Obamacare | The Government's Takeover of Health Care
Universal Studios to Drop Health Insurance for Part-Time Workers
Tuesday, 26 February 2013 08:09
Written by Darrell Lect
The wrath of Obamacare continues to hit all segments of business. From restaurants in the entertainment industry, Universal Studios in Orlando, Florida is one of the latest companies to stop offering healthcare insurance to part-time employees because of the massive costs of Obamacare. This will take place in 2014 when Obamacare goes into full implementation. The far-reaching government controls in Obamacare caused Universal Studios to make this move, primarily due to the caps their plans had.
From the Orlando Sentinel:
Universal Orlando plans to stop offering medical insurance to part-time employees beginning next year, a move the resort says has been forced by the federal government's health-care overhaul.
The giant theme-park resort, which generates more than $1 billion in annual revenue, began informing employees this month that it will offer health-insurance to part-timers "only until December 31, 2013."
The reason: Universal currently offers part-time workers a limited insurance plan that has low premiums but also caps the payout of benefits. For instance, Universal's plan costs about $18 a week for employee-only coverage but covers only a maximum of $5,000 a year toward hospital stays. There are similar caps for other services.
Those types of insurance plans — sometimes referred to as "mini-med" plans — will no longer be permitted under the federal Affordable Care Act. Beginning in 2014, the law will prohibit insurance plans that impose annual monetary limits on essential medical care such, as hospitalization, or on overall spending.
Universal is one of the largest employers in Central Florida, with approximately 17,000 employees. It has thousands of part-time workers, though Universal said only about 500 of them are enrolled in the current insurance plan, as many part-timers are covered by a parent's or spouse's insurance.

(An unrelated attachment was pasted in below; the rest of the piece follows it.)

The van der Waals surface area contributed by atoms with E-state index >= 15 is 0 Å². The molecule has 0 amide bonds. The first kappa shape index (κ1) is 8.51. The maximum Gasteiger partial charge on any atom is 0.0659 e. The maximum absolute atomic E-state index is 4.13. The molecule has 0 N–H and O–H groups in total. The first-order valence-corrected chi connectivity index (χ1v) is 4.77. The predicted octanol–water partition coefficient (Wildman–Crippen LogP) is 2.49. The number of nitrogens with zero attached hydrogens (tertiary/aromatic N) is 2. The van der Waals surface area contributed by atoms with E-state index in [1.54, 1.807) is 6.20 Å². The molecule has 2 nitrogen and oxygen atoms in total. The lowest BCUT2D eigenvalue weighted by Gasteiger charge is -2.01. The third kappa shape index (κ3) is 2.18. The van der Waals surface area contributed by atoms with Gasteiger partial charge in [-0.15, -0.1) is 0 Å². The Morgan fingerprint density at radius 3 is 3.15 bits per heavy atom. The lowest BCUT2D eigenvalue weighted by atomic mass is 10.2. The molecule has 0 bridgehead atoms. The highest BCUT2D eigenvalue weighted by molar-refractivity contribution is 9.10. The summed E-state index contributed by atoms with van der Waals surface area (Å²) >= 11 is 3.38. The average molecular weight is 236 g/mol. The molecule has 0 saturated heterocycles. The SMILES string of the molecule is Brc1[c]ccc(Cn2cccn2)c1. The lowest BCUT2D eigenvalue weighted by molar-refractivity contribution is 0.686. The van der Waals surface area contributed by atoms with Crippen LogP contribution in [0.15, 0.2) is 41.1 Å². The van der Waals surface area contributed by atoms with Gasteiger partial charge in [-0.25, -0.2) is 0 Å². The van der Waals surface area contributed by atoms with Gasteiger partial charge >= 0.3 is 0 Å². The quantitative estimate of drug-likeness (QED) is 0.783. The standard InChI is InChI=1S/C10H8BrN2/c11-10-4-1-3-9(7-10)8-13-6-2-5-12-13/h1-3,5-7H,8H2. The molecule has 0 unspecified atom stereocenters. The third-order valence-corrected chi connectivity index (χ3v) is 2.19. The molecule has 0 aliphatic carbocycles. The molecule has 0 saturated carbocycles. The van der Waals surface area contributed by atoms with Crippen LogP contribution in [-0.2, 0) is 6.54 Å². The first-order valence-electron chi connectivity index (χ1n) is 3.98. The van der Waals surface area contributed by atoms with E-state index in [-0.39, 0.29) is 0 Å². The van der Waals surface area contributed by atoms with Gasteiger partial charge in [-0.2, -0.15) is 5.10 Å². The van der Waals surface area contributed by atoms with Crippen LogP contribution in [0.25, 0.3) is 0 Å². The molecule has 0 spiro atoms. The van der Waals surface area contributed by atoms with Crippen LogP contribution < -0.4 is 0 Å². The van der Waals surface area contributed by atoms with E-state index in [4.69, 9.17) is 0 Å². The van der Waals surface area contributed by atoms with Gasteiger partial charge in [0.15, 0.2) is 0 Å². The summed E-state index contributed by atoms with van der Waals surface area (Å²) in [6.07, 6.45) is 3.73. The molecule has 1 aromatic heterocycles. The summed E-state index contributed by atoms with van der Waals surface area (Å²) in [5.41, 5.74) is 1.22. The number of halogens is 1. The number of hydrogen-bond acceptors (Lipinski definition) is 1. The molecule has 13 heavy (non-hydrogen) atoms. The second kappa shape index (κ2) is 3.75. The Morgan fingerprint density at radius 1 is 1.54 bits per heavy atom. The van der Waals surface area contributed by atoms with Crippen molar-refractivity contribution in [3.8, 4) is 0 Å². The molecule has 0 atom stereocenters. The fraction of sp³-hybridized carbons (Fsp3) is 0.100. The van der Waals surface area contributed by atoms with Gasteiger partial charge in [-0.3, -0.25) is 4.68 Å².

"We care about our team members and we want them to have best, most-affordable medical benefits we can provide," Universal spokesman Tom Schroder said Tuesday. "This particular issue affects about 3 percent of our 17,000 team members, and we're going to continue to work toward a solution."
Universal said it would not save any money by dropping the part-time insurance plans. The resort said it currently does not spend anything itself on plan — it only negotiates a group rate through Florida Hospital and then helps facilitate employee enrollment.
Critics of mini-med insurance plans say they ultimately provide little protection for workers, with meager payout limits that are nowhere near enough to cover medical emergencies. Supporters argue they are a realistic option for low-paid, limited-hour workers who can't afford better plans.
Other large employers are grappling with the same issue as Universal.
A spokesman for Orlando-based Darden Restaurants said Tuesday its limited-coverage plans will "go away after this year," as well.
"We'd like to have the option to continue offering them, since they are popular with our part-time employees, but the ACA doesn't offer that type of flexibility," spokesman Rich Jeffers said. "There is still a lot we don't know about the new health-care regulations for 2014, but we are committed to helping all of our employees navigate through the new environment as we learn more."
Walt Disney World has about 1,400 part-time employees enrolled in limited plans. A spokeswoman for the resort would say only that Disney is "still assessing the health-care reform act and how it impacts our business."
What this does is put these part-time employees on the government's health care plan, which was the liberal plan all along. Instead of offering the highly unpopular public option, liberals made the law so hard to comply with that employers would be forced to drop coverage, forcing employees onto the federal plan. It's centralized control.
Darrell Lect is a contributing editor for Habledash.